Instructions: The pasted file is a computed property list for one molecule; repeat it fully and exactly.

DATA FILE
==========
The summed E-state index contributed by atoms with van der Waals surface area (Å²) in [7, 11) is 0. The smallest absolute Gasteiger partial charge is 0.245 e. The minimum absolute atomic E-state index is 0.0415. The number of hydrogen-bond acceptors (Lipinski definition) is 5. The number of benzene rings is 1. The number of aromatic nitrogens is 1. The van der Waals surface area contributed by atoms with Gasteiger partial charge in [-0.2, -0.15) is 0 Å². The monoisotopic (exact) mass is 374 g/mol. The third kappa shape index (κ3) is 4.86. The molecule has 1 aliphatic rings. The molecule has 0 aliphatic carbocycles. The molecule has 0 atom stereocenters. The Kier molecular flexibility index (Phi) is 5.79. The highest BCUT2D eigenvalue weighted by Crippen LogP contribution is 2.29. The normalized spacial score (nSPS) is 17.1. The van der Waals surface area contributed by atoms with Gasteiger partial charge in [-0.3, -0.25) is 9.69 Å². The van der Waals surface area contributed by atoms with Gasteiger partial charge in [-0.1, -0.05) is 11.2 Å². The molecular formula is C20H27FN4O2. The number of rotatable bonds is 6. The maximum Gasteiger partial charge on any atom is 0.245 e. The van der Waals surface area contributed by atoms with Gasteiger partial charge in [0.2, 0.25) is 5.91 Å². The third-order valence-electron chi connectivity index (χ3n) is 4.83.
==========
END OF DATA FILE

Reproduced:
The summed E-state index contributed by atoms with van der Waals surface area (Å²) in [7, 11) is 0. The smallest absolute Gasteiger partial charge is 0.245 e. The minimum absolute atomic E-state index is 0.0415. The number of hydrogen-bond acceptors (Lipinski definition) is 5. The number of benzene rings is 1. The number of aromatic nitrogens is 1. The van der Waals surface area contributed by atoms with Gasteiger partial charge in [-0.2, -0.15) is 0 Å². The monoisotopic (exact) mass is 374 g/mol. The third kappa shape index (κ3) is 4.86. The molecule has 1 aliphatic rings. The molecule has 0 aliphatic carbocycles. The molecule has 0 atom stereocenters. The Kier molecular flexibility index (Phi) is 5.79. The highest BCUT2D eigenvalue weighted by Crippen LogP contribution is 2.29. The normalized spacial score (nSPS) is 17.1. The van der Waals surface area contributed by atoms with Gasteiger partial charge in [-0.3, -0.25) is 9.69 Å². The van der Waals surface area contributed by atoms with Gasteiger partial charge in [-0.1, -0.05) is 11.2 Å². The molecular formula is C20H27FN4O2. The number of rotatable bonds is 6. The maximum Gasteiger partial charge on any atom is 0.245 e. The van der Waals surface area contributed by atoms with Gasteiger partial charge in [0.2, 0.25) is 5.91 Å². The third-order valence-electron chi connectivity index (χ3n) is 4.83.